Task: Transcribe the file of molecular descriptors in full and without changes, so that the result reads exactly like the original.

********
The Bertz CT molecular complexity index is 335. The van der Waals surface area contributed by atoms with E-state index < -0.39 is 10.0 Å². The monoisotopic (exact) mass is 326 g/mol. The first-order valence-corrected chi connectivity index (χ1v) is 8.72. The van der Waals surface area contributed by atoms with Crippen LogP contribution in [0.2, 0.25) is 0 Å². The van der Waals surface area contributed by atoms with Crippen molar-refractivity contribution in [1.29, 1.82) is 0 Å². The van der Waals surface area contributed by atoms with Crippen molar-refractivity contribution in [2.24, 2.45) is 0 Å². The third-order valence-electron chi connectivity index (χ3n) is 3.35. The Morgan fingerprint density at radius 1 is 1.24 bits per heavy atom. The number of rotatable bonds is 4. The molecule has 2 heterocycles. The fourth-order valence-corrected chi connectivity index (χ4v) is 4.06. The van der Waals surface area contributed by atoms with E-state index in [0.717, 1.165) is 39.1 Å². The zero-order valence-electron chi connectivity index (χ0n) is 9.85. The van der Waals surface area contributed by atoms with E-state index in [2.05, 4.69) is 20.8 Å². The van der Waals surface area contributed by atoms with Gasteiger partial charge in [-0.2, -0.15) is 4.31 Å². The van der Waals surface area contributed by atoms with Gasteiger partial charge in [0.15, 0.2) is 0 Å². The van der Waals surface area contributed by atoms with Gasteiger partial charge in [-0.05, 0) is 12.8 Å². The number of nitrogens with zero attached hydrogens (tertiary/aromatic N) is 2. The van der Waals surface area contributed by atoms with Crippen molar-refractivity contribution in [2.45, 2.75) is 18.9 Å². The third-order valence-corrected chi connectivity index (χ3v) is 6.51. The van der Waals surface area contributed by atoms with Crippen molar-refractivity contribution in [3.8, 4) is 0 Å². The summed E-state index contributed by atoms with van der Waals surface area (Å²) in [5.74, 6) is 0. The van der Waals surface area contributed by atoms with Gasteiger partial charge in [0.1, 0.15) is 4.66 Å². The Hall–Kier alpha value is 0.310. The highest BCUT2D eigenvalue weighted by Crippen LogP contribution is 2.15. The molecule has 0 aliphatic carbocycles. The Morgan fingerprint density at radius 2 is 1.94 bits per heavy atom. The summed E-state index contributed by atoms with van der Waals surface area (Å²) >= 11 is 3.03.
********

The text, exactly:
The Bertz CT molecular complexity index is 335. The van der Waals surface area contributed by atoms with E-state index < -0.39 is 10.0 Å². The monoisotopic (exact) mass is 326 g/mol. The first-order valence-corrected chi connectivity index (χ1v) is 8.72. The van der Waals surface area contributed by atoms with Crippen LogP contribution in [0.2, 0.25) is 0 Å². The van der Waals surface area contributed by atoms with Crippen molar-refractivity contribution in [1.29, 1.82) is 0 Å². The van der Waals surface area contributed by atoms with Crippen molar-refractivity contribution in [2.24, 2.45) is 0 Å². The third-order valence-electron chi connectivity index (χ3n) is 3.35. The Morgan fingerprint density at radius 1 is 1.24 bits per heavy atom. The number of rotatable bonds is 4. The molecule has 2 heterocycles. The fourth-order valence-corrected chi connectivity index (χ4v) is 4.06. The van der Waals surface area contributed by atoms with E-state index in [0.717, 1.165) is 39.1 Å². The zero-order valence-electron chi connectivity index (χ0n) is 9.85. The van der Waals surface area contributed by atoms with E-state index in [2.05, 4.69) is 20.8 Å². The van der Waals surface area contributed by atoms with Gasteiger partial charge in [-0.2, -0.15) is 4.31 Å². The van der Waals surface area contributed by atoms with Gasteiger partial charge in [0.15, 0.2) is 0 Å². The van der Waals surface area contributed by atoms with Gasteiger partial charge in [-0.05, 0) is 12.8 Å². The number of nitrogens with zero attached hydrogens (tertiary/aromatic N) is 2. The van der Waals surface area contributed by atoms with Crippen molar-refractivity contribution in [2.45, 2.75) is 18.9 Å². The third-order valence-corrected chi connectivity index (χ3v) is 6.51. The van der Waals surface area contributed by atoms with Crippen molar-refractivity contribution in [3.8, 4) is 0 Å². The summed E-state index contributed by atoms with van der Waals surface area (Å²) in [5.74, 6) is 0. The van der Waals surface area contributed by atoms with Gasteiger partial charge in [0.1, 0.15) is 4.66 Å². The Hall–Kier alpha value is 0.310. The highest BCUT2D eigenvalue weighted by Crippen LogP contribution is 2.15. The molecule has 0 aliphatic carbocycles. The Morgan fingerprint density at radius 2 is 1.94 bits per heavy atom. The summed E-state index contributed by atoms with van der Waals surface area (Å²) >= 11 is 3.03.